Gigado Ashiyuki (active 1813 - 1833) Nakamura Matsue III as Akoya in the Play Dan no Ura Kabuto Gunki, 1829. Oban triptych.
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A superb… really superb actually, Ashiyuki triptych from 1829. Unrecorded in its complete state, one sheet is known from the Museum of Fine Arts in Boston. This copy is very unevenly trimmed top and bottom but we have shown as much of the piece as possible. It is in any case oversized and bursts with lightness, with colour and with energy. There is so much to admire in this exuberant dance piece. The play is almost certainly Akoya, and was originally written for the puppet theatre. Only the one scene survives in which Akoya is the courtesan lover of Kagekiyo who is on the run and in hiding. She is hauled before the court and threatened with torture to reveal the whereabouts of her lover. When she refuses, three instruments of torture are brought to the stage yet she still refuses. Next, three musical instruments are brought on and the official, Shigetada, demands that she play them. She performs three songs about her love of Kagekiyo so beautifully that Shigetada is convinced that someone who sings so movingly could not also be a liar. The play ends with him confronting the evil torturer Munetsura.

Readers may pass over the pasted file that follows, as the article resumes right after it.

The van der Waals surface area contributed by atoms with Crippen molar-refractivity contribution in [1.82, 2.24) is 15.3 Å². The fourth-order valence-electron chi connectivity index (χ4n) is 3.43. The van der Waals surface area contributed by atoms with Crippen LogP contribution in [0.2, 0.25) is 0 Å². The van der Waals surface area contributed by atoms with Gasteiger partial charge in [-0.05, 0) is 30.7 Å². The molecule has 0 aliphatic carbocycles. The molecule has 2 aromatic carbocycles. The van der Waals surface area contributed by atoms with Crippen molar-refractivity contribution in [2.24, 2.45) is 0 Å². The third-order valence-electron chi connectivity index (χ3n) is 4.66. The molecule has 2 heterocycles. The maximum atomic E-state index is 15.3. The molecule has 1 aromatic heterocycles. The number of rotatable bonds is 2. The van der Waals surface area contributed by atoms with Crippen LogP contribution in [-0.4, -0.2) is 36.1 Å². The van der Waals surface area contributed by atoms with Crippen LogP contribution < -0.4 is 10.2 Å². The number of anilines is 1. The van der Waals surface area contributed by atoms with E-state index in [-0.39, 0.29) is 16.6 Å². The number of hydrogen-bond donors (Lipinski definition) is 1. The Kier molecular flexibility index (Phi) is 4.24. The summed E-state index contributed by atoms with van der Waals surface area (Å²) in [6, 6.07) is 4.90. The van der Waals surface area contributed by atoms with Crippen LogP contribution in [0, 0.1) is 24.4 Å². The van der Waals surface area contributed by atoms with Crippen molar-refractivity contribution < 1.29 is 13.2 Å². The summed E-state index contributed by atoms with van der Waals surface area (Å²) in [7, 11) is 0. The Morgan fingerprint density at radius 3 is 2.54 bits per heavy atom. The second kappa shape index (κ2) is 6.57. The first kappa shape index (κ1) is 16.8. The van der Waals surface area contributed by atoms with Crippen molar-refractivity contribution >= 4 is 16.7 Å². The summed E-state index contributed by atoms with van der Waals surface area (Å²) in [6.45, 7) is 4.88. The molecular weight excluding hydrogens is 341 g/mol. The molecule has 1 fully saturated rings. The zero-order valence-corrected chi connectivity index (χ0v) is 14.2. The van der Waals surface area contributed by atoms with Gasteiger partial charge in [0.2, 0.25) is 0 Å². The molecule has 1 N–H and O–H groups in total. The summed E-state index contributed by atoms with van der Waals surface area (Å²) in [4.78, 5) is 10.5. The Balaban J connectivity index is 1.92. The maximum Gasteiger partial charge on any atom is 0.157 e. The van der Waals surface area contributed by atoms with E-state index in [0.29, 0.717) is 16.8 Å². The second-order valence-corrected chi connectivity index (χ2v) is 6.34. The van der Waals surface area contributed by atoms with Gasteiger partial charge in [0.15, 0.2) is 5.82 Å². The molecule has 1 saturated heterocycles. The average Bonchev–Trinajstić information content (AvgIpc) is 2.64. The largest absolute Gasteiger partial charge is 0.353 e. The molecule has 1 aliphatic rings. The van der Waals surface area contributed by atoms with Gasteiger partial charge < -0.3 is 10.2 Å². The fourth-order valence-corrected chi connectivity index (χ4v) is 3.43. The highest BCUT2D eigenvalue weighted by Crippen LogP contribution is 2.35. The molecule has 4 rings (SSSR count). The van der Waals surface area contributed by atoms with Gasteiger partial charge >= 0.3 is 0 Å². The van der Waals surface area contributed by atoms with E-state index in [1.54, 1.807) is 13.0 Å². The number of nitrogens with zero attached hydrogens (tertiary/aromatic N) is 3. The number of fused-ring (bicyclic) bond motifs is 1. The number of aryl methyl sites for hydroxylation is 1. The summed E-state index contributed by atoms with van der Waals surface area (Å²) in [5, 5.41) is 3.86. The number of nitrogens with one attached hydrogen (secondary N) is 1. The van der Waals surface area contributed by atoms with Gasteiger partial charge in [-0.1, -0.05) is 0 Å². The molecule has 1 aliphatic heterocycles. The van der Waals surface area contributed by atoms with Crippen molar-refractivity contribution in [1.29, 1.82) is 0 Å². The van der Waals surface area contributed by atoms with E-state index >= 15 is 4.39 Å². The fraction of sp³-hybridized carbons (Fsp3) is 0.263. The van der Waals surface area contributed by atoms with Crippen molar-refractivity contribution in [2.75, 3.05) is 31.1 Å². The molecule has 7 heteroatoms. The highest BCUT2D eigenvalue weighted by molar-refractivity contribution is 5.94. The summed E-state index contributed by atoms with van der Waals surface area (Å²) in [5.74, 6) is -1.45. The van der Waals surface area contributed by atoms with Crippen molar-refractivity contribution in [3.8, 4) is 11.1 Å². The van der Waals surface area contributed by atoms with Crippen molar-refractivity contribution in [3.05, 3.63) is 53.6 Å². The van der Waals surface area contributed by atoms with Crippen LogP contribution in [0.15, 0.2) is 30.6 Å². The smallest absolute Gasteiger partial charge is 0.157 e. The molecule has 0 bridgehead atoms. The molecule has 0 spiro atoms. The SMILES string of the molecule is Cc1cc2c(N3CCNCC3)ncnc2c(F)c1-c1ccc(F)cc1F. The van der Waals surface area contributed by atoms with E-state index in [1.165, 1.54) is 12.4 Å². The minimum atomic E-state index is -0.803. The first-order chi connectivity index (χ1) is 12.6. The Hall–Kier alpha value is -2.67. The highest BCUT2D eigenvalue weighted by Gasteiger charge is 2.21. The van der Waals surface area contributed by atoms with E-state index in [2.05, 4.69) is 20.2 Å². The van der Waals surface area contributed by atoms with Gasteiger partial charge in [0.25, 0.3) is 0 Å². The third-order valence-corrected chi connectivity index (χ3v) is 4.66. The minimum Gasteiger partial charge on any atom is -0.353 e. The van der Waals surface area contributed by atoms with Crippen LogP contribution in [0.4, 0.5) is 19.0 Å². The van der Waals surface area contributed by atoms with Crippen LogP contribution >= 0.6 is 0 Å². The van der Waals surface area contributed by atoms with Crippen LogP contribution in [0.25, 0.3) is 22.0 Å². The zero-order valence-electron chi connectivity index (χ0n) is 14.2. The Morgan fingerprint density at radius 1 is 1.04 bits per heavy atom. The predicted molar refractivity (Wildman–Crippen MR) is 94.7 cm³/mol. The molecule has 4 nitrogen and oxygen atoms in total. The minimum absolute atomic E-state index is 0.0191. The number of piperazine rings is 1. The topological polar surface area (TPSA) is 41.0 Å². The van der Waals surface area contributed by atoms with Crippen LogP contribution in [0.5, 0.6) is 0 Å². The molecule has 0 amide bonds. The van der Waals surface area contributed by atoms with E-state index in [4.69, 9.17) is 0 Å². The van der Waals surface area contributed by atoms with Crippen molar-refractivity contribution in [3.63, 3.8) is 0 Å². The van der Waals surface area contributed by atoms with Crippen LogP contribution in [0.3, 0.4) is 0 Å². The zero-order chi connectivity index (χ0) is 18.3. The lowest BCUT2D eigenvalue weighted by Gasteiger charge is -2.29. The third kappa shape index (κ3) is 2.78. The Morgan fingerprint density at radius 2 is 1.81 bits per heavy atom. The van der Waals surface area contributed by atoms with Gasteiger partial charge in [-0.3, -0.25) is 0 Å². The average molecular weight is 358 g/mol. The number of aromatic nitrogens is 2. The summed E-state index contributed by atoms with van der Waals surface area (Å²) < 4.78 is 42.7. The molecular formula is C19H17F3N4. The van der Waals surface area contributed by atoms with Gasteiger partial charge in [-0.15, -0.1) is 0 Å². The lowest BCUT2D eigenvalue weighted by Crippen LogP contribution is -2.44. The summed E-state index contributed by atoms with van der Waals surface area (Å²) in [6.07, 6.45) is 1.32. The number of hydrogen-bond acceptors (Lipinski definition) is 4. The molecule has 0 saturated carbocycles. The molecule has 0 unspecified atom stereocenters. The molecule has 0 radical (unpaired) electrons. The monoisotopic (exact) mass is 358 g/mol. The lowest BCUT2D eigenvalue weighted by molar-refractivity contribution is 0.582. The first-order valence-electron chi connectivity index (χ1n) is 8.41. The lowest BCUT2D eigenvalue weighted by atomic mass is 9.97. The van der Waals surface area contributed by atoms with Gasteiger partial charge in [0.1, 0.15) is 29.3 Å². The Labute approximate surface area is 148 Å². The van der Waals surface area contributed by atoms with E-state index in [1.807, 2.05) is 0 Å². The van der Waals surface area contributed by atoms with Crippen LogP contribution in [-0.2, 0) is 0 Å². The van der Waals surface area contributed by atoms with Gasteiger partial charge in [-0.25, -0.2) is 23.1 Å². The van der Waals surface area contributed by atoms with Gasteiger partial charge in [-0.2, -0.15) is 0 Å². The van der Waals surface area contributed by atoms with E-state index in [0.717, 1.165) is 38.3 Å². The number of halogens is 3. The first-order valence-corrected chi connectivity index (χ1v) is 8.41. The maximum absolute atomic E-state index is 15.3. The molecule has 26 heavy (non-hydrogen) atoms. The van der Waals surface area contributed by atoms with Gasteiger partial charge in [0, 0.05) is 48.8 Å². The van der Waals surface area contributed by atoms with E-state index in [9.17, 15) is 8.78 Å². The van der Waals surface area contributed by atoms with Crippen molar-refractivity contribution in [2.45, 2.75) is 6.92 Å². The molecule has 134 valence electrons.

Spectacular, stylised clouds roll across the sky, reminiscent of a railway poster of the thirties in their brevity and modernity. The palace precinct forms an uneven background to these extraordinary and mobile figures. Matsue II, shown on the left hand sheet is particularly striking. As with so much of this rare and collectible artist’s work, the colours and the patterns seem to have a wholly original and unique quality, quite different from the usual tightness of the Osaka School.
A great print, the colours and impression are outstanding, the condition of the sheets is very good but there are obvious issues with the uneven trimming.
Published by Shohonya Seishichi (Honsei).
76 x 39 cm.